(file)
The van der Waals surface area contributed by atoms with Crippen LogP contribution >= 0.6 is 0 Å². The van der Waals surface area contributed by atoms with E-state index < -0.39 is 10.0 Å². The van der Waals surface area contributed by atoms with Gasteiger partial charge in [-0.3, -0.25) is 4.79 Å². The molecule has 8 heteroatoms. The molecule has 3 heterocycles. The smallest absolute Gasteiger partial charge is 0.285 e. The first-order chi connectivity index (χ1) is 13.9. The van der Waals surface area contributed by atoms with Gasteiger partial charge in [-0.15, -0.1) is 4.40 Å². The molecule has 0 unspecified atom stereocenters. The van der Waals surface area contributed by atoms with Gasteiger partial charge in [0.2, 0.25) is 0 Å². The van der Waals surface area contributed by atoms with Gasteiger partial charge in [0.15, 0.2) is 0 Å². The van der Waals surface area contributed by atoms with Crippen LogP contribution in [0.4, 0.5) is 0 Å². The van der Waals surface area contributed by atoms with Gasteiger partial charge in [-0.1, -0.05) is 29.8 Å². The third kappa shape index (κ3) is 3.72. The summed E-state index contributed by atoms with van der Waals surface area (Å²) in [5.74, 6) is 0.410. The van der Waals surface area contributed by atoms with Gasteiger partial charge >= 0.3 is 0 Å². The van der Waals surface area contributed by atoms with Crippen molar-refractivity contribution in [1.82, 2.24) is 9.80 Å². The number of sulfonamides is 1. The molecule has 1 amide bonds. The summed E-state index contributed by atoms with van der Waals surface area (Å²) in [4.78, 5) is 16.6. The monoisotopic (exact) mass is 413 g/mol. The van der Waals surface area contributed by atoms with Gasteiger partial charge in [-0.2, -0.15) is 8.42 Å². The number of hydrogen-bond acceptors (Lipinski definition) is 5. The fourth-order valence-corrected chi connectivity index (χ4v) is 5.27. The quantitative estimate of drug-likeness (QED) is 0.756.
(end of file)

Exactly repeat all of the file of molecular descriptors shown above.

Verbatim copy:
The van der Waals surface area contributed by atoms with Crippen LogP contribution >= 0.6 is 0 Å². The van der Waals surface area contributed by atoms with E-state index < -0.39 is 10.0 Å². The van der Waals surface area contributed by atoms with Gasteiger partial charge in [-0.3, -0.25) is 4.79 Å². The molecule has 8 heteroatoms. The molecule has 3 heterocycles. The smallest absolute Gasteiger partial charge is 0.285 e. The first-order chi connectivity index (χ1) is 13.9. The van der Waals surface area contributed by atoms with Gasteiger partial charge in [-0.15, -0.1) is 4.40 Å². The molecule has 0 unspecified atom stereocenters. The van der Waals surface area contributed by atoms with Gasteiger partial charge in [0.2, 0.25) is 0 Å². The van der Waals surface area contributed by atoms with Gasteiger partial charge in [0.15, 0.2) is 0 Å². The van der Waals surface area contributed by atoms with Crippen LogP contribution in [0.4, 0.5) is 0 Å². The van der Waals surface area contributed by atoms with Gasteiger partial charge in [-0.1, -0.05) is 29.8 Å². The third kappa shape index (κ3) is 3.72. The summed E-state index contributed by atoms with van der Waals surface area (Å²) in [5.74, 6) is 0.410. The van der Waals surface area contributed by atoms with Gasteiger partial charge >= 0.3 is 0 Å². The van der Waals surface area contributed by atoms with Crippen molar-refractivity contribution in [1.82, 2.24) is 9.80 Å². The number of sulfonamides is 1. The molecule has 1 amide bonds. The summed E-state index contributed by atoms with van der Waals surface area (Å²) in [4.78, 5) is 16.6. The monoisotopic (exact) mass is 413 g/mol. The van der Waals surface area contributed by atoms with Gasteiger partial charge in [-0.2, -0.15) is 8.42 Å². The number of hydrogen-bond acceptors (Lipinski definition) is 5. The fourth-order valence-corrected chi connectivity index (χ4v) is 5.27. The quantitative estimate of drug-likeness (QED) is 0.756.